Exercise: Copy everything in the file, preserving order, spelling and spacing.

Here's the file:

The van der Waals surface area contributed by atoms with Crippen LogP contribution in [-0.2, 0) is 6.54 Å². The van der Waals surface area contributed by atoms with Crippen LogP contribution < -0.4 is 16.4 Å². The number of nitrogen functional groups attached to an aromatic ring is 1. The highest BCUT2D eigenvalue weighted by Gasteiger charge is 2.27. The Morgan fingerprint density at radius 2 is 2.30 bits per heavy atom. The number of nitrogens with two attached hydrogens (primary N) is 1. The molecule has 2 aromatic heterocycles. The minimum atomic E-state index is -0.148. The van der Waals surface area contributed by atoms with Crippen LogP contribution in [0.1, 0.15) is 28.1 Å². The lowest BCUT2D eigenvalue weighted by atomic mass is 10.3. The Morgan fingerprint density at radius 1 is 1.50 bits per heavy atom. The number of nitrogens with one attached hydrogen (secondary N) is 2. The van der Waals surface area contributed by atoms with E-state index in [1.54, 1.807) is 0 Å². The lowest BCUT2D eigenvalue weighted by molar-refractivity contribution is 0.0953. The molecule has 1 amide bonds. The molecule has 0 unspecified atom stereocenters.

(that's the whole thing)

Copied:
The van der Waals surface area contributed by atoms with Crippen LogP contribution in [-0.2, 0) is 6.54 Å². The van der Waals surface area contributed by atoms with Crippen LogP contribution < -0.4 is 16.4 Å². The number of nitrogen functional groups attached to an aromatic ring is 1. The highest BCUT2D eigenvalue weighted by Gasteiger charge is 2.27. The Morgan fingerprint density at radius 2 is 2.30 bits per heavy atom. The number of nitrogens with two attached hydrogens (primary N) is 1. The molecule has 2 aromatic heterocycles. The minimum atomic E-state index is -0.148. The van der Waals surface area contributed by atoms with Crippen LogP contribution in [0.1, 0.15) is 28.1 Å². The lowest BCUT2D eigenvalue weighted by atomic mass is 10.3. The Morgan fingerprint density at radius 1 is 1.50 bits per heavy atom. The number of nitrogens with one attached hydrogen (secondary N) is 2. The van der Waals surface area contributed by atoms with E-state index in [1.54, 1.807) is 0 Å². The lowest BCUT2D eigenvalue weighted by molar-refractivity contribution is 0.0953. The molecule has 1 amide bonds. The molecule has 0 unspecified atom stereocenters.